Anemia is a common disorder in which the number of red blood cells in the blood is lower than normal. It can also appear if the red blood cells don’t contain enough hemoglobin (a protein rich in iron responsible for the red color of our blood).
Common Anemia Symptoms
Anemia symptoms often vary depending on the causes of your anemia. They can include:
- Frequent headache
- Shortness of breath
- Yellowish or pale skin
- Lightheadedness or dizziness
- Irregular heartbeats
- Cold feet and hands
- Chest pain
At first, this disorder can be so mild and it goes unnoticed. However, symptoms worsen as the condition worsens.
Causes of Anemia
Anemia occurs when the blood does not have enough red blood cells. That happens when:
- The body does not produce enough hemoglobin for red blood cells;
- The body abolishes red blood cells, and
- Bleeding can cause a person to lose red blood cells quicker than they could be replaced.
However, different types of anemia can have different causes. The most common causes of anemia include:
Iron Deficiency Anemia
People with an iron deficiency can experience the following symptoms:
- A desire for strange substances as ice, paper, or even dirt (a disorder known as pica);
- Soreness of your mouth with cracks at the corner, and/or
- Upward curvature of your nails (koilonychia).
Vitamin B12 Deficiency Anemia
People with a Vitamin B12 deficiency can have the following anemia symptoms:
- Lose sense of touch;
- A tingling sensation in the feet or hands;
- Difficulty walking and wobbly gait, and/or
- Stiffness and clumsiness of the arms and legs.
Chronic Lead Poisoning Anemia
People with a chronic lead poisoning can experience these anemia symptoms:
- Stomach pain;
- A blue-black line on the gums;
- Constipation, and/or
- Chronic Red Blood Cell Destruction Anemia
The condition caused by chronic red blood cell destruction can include these anemia symptoms:
- Red or brown urine;
- Yellow eyes and skin (jaundice);
- Leg ulcers;
- Symptoms of gallstones, and/or
- Failure to thrive in early stages.
Sickle Cell Anemia
People with sickle cell anemia have the following symptoms:
- Vulnerability to infection;
- Episodes of pain, especially in the abdomen, limbs and joints, and/or
- Delayed development and growth in children.
Sudden Red Blood Cell Destruction Anemia
Anemia symptoms caused by sudden red blood cell destruction can include:
- Red or brown urine;
- Abdominal pain;
- Yellow skin (jaundice);
- Symptoms of kidney failure, and/or
- Small bumps under the skin.
Here are the most common risk factors that can lead to anemia:
- Intestinal disorder
Having this condition that affects the nutrient absorption in the small intestine, as celiac disease and Crohn’s disease, can put you at great risk of anemia.
- Lacking in certain vitamins
Leading a diet that is constantly low in iron, folate, and vitamin B-12 increase the risk of anemia.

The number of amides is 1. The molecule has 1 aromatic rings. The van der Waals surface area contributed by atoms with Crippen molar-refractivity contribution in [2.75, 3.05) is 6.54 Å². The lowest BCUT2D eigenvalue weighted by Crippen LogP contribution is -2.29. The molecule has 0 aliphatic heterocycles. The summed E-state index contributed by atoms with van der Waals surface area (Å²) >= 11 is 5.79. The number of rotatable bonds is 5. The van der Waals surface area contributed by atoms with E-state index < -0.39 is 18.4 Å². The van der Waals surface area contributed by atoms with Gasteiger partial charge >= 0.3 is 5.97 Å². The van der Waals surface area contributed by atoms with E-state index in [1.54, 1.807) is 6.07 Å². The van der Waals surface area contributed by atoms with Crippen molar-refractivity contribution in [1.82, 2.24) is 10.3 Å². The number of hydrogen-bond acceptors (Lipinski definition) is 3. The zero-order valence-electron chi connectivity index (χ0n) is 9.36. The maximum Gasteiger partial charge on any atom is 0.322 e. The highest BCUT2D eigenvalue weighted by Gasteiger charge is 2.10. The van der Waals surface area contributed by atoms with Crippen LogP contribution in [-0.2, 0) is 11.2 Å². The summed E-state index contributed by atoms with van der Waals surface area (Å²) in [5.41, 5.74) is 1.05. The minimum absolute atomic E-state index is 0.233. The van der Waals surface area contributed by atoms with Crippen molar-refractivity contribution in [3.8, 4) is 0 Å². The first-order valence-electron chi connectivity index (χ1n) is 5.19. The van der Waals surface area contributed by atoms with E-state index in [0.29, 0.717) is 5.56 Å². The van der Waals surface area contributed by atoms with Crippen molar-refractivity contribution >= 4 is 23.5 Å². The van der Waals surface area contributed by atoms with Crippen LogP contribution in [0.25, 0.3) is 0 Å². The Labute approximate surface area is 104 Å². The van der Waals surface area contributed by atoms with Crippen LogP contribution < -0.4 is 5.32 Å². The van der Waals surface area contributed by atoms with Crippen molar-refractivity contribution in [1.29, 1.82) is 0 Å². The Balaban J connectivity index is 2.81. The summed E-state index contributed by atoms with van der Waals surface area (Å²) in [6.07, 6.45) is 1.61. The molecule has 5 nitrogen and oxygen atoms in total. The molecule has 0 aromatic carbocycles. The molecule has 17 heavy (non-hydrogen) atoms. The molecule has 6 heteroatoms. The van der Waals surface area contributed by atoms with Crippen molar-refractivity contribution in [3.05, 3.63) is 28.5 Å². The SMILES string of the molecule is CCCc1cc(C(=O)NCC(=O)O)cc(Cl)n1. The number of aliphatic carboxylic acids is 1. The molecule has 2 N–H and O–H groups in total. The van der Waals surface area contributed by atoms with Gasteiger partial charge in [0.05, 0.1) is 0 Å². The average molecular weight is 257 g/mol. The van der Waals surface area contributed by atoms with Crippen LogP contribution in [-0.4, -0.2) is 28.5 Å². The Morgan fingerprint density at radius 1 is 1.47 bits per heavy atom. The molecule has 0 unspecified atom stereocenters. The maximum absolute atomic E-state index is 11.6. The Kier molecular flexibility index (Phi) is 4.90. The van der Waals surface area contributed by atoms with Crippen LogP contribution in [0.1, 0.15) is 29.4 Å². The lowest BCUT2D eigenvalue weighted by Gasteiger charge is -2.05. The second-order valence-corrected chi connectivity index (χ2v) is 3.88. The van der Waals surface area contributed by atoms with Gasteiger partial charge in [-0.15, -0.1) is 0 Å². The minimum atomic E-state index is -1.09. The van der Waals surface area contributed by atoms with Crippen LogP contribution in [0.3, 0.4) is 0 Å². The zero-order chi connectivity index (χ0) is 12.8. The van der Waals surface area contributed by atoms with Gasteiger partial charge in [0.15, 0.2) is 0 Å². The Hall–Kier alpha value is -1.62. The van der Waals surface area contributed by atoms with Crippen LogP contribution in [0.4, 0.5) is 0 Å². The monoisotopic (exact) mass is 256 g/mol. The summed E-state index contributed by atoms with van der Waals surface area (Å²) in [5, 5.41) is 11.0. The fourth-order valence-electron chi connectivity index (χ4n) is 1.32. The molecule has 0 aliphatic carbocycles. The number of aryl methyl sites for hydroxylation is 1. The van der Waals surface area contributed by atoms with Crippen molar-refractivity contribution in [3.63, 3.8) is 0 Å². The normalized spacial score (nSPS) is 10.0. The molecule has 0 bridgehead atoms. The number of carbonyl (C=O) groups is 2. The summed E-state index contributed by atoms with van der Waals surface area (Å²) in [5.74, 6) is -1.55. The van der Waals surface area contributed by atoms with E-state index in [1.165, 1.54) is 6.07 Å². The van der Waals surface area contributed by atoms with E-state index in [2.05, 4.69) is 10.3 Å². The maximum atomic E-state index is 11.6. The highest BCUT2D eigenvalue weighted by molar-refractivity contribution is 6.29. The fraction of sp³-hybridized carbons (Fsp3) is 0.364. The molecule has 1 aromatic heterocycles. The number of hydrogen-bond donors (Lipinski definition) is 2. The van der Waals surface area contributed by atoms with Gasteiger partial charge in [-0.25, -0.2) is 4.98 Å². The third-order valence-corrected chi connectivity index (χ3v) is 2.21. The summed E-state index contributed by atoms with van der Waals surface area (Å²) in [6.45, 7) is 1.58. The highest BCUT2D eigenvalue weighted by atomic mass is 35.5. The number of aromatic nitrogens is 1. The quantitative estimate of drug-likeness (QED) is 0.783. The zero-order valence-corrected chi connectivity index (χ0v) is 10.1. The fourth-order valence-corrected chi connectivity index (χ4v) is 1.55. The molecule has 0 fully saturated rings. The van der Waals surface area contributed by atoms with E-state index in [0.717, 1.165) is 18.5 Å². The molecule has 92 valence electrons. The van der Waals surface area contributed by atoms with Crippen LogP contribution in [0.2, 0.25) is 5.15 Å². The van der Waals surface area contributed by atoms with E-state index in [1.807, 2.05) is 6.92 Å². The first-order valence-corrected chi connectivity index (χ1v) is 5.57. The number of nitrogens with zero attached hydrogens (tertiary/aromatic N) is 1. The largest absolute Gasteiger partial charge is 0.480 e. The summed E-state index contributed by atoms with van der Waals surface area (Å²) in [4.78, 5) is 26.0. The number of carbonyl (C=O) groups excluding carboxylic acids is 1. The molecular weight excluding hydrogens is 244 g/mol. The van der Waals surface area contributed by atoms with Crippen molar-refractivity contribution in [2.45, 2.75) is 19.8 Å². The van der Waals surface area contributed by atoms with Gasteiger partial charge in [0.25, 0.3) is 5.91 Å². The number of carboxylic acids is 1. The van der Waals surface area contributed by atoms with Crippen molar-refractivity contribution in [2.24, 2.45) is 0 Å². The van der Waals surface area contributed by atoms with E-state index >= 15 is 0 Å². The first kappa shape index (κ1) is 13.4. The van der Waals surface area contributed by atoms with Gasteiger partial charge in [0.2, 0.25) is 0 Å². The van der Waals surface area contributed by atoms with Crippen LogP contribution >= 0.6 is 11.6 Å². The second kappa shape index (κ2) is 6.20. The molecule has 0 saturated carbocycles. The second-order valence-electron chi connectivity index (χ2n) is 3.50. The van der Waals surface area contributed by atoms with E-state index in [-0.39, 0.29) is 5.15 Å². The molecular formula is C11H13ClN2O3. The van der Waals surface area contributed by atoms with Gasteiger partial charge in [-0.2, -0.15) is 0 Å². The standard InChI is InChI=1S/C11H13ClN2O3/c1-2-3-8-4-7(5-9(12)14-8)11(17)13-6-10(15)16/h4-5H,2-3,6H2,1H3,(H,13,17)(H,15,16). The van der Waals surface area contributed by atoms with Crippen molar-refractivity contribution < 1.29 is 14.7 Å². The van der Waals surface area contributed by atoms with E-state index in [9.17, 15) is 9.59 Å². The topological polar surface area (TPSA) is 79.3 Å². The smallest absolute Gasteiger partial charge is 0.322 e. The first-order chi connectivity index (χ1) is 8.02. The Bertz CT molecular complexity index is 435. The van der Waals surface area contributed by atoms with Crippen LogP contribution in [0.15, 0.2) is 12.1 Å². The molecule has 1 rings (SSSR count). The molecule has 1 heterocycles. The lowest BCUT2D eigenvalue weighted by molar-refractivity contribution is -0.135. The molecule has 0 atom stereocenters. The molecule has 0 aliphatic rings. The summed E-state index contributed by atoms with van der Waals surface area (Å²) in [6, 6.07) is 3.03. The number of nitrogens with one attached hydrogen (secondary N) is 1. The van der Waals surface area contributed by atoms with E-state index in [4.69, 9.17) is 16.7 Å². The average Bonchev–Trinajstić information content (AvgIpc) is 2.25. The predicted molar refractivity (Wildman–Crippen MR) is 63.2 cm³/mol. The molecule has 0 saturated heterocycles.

- Chronic diseases
In case you have kidney failure, cancer or some other chronic disease, you might be at risk of anemia because these diseases can lead to a shortage of red blood cells.
Generally, women who have not experienced menopause have a bigger risk of anemia of iron deficiency than do postmenopausal women and men. That is because menstruation can cause great loss of red blood cells.
In case you are pregnant and you are not consuming a multivitamin with folic acid, then you are at risk of anemia.
People over age 67 and older are at increased risks of anemia.
- Family history
In case you have a family with inherited anemia, as sickle cell anemia, you also might be at risk of having this condition.
- Other factors
A history of blood diseases, autoimmune disorders, some infections, exposure to toxic chemicals, use of certain medications, and alcoholism can affect the production of red blood cells and lead to anemia.
Left untreated, this disorder can cause various health problems, such as:
Anemia can lead to an irregular or rapid heartbeat (arrhythmia). When a person is anemic the heart should pump more blood in order to compensate for the lack of oxygen in the person’s blood. This can lead to a heart failure or enlarged heart.
When anemia is severe, you might be so tired that you cannot complete your daily tasks.
Pregnant women that have folate deficiency anemia might be more likely to experience some complications, like premature birth.
Certain inherited anemias, as sickle cell anemia, can be severe and lead to really serious complications. Losing a great amount of blood quickly results in severe anemia and could be fatal.
If you experience any signs or anemia symptoms, visit your doctor immediately. Self-diagnosing and self-treating anemia may result in adverse health effect. Try to include and control the consumption of iron, vitamin B12 and folate in your diet.